The long-awaited words triggered a rush of patriotic exuberance. Militiamen and civilians barreled down Broadway, destroying every relic of British influence in their path, including royal arms painted on tavern signs. At Bowling Green, at the foot of Broadway, they mobbed a gilded equestrian statue of George III, portrayed in Roman garb, that had been erected to celebrate the repeal of the Stamp Act. John Adams had once admired this “beautiful ellipsis of land, railed in with solid iron, in the center of which is a statue of his majesty on horseback, very large, of solid lead, gilded with gold, on a pedestal of marble, very high.”55 Now, for reasons both symbolic and practical, the crowd pulled George III down from his pedestal, decapitating him in the process. The four thousand pounds of gilded lead was rushed off to Litchfield, Connecticut, where it was melted down to make 42,088 musket bullets. One wit predicted that the king’s soldiers “will probably have melted majesty fired at them.”56
The action boosted morale in the besieged city at a time of imminent peril. On July 12, the British decided to throw the fear of God into the rebels and test their defenses by sending the Phoenix, a forty-four-gun battleship, and the Rose, a twenty-eight-gun frigate, past southern Manhattan with guns blazing. Undeterred by fire from the Manhattan shore, the two ships raced up the Hudson, peppering several New York rooftops with cannonballs and sailing by unscathed. The din from the shelling was deafening. Hamilton commanded four of the biggest cannon in the patriotic arsenal and stood directly in the British line of fire. Hercules Mulligan recalled, “Capt. Hamilton went on the Battery with his company and his piece of artillery and commenced a brisk fire upon the Phoenix and Rose then sailing up the river, when his cannon burst and killed two of his men who…were buried in the Bowling Green.”57Actually, Hamilton’s exploding cannon may have killed as many as six of his men and wounded four or five others. Some critics blamed inadequate training for the mishap, but the general dissipation of troops addicted to whoring and drinking was more likely to blame. Lieutenant Isaac Bangs reported that many cannon at the Battery had been abandoned by troops who “were at their cups and at their usual place of abode, viz., on the Holy Ground.”58 Of the specific incident involving Hamilton’s men, Bangs wrote that “by the carelessness of our own artillery men, six men were killed with our own cannon and several others very badly wounded. It is said that several of the company out of which they were killed were drunk and neglected to sponge, worm, and stop the vent and the cartridges took fire while they were ramming them down.”59 (In other words, the men hadn’t swabbed out the sparks and powder after the previous firing.) That Hamilton was never reprimanded and that his military reputation only improved suggests that he was never faulted for the fatal mishap. However, crushed by the incident, he quickly learned that war was a filthy business.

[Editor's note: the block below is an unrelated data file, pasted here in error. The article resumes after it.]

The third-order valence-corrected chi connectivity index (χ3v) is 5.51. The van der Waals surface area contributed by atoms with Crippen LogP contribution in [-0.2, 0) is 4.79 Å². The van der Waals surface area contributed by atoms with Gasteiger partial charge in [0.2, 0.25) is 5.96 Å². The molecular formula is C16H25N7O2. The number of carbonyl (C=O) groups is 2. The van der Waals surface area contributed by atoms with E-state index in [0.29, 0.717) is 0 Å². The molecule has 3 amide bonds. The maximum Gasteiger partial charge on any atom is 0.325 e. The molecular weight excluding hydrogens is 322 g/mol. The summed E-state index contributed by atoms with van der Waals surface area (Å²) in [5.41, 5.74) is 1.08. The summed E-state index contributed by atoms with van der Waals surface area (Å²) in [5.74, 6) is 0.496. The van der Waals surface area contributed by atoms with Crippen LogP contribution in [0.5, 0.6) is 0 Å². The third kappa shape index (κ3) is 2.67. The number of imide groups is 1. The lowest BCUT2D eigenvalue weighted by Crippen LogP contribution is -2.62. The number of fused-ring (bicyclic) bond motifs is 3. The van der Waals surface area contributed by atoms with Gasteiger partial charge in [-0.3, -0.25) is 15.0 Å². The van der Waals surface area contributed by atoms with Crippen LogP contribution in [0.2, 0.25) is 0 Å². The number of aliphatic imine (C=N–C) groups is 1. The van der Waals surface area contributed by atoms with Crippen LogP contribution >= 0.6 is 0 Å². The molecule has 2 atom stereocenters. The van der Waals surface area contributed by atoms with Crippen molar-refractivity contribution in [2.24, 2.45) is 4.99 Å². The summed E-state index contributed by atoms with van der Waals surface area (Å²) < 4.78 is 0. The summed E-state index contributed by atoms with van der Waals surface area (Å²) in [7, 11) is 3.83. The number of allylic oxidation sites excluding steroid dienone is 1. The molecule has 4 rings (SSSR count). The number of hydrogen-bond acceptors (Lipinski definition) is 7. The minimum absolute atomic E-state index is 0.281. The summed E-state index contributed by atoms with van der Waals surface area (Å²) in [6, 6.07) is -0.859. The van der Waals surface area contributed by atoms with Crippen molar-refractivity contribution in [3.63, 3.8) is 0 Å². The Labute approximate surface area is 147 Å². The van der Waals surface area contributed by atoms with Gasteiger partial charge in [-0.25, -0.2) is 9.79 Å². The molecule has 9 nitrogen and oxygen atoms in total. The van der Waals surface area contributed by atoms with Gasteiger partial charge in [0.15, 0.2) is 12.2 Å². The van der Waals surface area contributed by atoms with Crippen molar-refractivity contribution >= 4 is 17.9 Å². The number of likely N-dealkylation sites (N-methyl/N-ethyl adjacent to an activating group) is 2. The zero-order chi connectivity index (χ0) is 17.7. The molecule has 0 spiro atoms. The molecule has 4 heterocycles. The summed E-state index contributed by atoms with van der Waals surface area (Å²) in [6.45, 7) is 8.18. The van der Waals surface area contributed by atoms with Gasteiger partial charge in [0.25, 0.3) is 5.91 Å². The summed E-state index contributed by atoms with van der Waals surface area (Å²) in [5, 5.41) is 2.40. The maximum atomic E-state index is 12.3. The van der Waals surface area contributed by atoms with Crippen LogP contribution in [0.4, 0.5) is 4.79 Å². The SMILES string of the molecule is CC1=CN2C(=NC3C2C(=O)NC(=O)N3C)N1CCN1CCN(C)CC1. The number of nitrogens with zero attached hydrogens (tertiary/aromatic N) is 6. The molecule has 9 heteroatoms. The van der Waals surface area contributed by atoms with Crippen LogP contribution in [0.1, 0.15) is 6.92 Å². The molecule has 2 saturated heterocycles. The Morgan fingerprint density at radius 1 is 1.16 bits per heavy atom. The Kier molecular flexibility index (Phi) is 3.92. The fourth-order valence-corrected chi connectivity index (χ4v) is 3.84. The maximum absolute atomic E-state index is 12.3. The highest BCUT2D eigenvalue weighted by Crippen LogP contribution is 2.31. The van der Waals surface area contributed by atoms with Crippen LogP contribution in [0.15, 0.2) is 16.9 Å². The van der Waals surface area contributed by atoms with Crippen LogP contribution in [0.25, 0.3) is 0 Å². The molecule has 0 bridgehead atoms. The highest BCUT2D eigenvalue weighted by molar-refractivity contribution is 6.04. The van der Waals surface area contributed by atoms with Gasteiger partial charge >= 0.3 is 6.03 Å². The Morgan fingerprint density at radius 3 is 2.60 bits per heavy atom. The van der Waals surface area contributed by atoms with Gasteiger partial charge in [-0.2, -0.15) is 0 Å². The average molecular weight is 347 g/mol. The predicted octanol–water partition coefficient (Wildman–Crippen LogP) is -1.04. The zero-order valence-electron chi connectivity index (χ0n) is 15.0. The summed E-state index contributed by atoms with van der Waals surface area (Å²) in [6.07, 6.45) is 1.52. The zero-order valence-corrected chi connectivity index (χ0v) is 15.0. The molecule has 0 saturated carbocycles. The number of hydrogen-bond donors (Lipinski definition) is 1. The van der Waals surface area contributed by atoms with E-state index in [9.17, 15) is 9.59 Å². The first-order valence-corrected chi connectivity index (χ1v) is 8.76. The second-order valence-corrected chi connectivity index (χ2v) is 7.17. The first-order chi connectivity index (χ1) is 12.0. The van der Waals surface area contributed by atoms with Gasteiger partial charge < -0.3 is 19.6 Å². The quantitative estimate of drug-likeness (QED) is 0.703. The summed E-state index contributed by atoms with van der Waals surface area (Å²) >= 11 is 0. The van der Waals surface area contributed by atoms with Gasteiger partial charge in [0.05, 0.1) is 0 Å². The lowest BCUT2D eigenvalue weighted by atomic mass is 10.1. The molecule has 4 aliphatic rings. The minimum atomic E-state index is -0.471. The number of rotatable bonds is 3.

By August 17, New York’s population stood in such grave danger that Washington urged residents to evacuate immediately; only five thousand civilians of a prewar population of twenty-five thousand remained. With a condescension typical of the British command, Lord Howe’s secretary, Ambrose Serle, snickered at the rebel forces as “the strangest that was ever collected: old men of 60, boys of 14, and blacks of all ages and ragged for the most part, compose the motley crew.”60 Washington had dispersed his tattered forces across Manhattan and Brooklyn. After crossing the East River to scout out the terrain, Hamilton doubted that the Continental Army could defend Brooklyn Heights against a concerted British onslaught. Hercules Mulligan recalled a dinner at his home at which Hamilton and the Reverend John Mason agreed on the need for a tactical retreat from Brooklyn, lest the Continental Army be wiped out. After they had “retired from the table, they were lamenting the situation of the army on Long Island and suggesting the best plans for its removal when Mr. Mason and Mr. Hamilton determined to write an anonymous letter to Gen[era]l Washington pointing out their ideas of the best means to draw off the army.”61 Mulligan transmitted this plan to one of Washington’s aides, to no avail.